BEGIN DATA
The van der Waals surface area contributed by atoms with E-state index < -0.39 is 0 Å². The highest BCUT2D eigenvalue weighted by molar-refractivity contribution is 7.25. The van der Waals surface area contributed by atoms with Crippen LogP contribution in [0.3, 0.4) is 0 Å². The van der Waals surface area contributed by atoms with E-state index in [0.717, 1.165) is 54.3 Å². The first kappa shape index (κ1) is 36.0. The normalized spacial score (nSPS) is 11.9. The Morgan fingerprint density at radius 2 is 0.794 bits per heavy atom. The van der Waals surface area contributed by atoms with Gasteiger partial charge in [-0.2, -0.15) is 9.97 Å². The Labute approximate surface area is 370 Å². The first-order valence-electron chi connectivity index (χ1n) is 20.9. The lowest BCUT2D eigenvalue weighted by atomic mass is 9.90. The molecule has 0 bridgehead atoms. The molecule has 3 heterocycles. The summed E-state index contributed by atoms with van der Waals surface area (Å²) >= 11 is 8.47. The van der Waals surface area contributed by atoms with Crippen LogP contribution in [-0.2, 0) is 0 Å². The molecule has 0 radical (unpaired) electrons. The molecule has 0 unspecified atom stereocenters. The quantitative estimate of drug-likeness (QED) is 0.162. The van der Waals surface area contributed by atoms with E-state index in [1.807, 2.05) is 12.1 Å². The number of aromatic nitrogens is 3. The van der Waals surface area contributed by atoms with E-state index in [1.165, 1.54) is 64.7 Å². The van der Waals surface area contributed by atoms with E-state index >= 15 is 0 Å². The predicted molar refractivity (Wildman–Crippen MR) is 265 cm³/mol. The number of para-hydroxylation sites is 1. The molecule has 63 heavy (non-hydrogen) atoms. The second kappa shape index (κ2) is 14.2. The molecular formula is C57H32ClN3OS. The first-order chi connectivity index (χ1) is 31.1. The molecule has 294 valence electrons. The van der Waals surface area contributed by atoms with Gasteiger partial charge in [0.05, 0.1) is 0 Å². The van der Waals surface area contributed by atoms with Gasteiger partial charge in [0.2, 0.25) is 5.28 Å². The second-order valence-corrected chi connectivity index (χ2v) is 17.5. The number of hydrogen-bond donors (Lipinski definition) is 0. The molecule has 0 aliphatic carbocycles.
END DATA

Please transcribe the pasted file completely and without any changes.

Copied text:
The van der Waals surface area contributed by atoms with E-state index < -0.39 is 0 Å². The highest BCUT2D eigenvalue weighted by molar-refractivity contribution is 7.25. The van der Waals surface area contributed by atoms with Crippen LogP contribution in [0.3, 0.4) is 0 Å². The van der Waals surface area contributed by atoms with E-state index in [0.717, 1.165) is 54.3 Å². The first kappa shape index (κ1) is 36.0. The normalized spacial score (nSPS) is 11.9. The Morgan fingerprint density at radius 2 is 0.794 bits per heavy atom. The van der Waals surface area contributed by atoms with Gasteiger partial charge in [-0.2, -0.15) is 9.97 Å². The Labute approximate surface area is 370 Å². The first-order valence-electron chi connectivity index (χ1n) is 20.9. The lowest BCUT2D eigenvalue weighted by atomic mass is 9.90. The molecule has 0 bridgehead atoms. The molecule has 3 heterocycles. The summed E-state index contributed by atoms with van der Waals surface area (Å²) >= 11 is 8.47. The van der Waals surface area contributed by atoms with Crippen LogP contribution in [-0.2, 0) is 0 Å². The molecule has 0 radical (unpaired) electrons. The molecule has 0 unspecified atom stereocenters. The quantitative estimate of drug-likeness (QED) is 0.162. The van der Waals surface area contributed by atoms with E-state index in [1.807, 2.05) is 12.1 Å². The number of aromatic nitrogens is 3. The van der Waals surface area contributed by atoms with E-state index in [1.165, 1.54) is 64.7 Å². The van der Waals surface area contributed by atoms with E-state index >= 15 is 0 Å². The predicted molar refractivity (Wildman–Crippen MR) is 265 cm³/mol. The number of para-hydroxylation sites is 1. The molecule has 63 heavy (non-hydrogen) atoms. The second kappa shape index (κ2) is 14.2. The molecular formula is C57H32ClN3OS. The first-order chi connectivity index (χ1) is 31.1. The molecule has 294 valence electrons. The van der Waals surface area contributed by atoms with Gasteiger partial charge in [0.05, 0.1) is 0 Å². The van der Waals surface area contributed by atoms with Gasteiger partial charge in [0.2, 0.25) is 5.28 Å². The second-order valence-corrected chi connectivity index (χ2v) is 17.5. The number of hydrogen-bond donors (Lipinski definition) is 0. The molecule has 0 aliphatic carbocycles.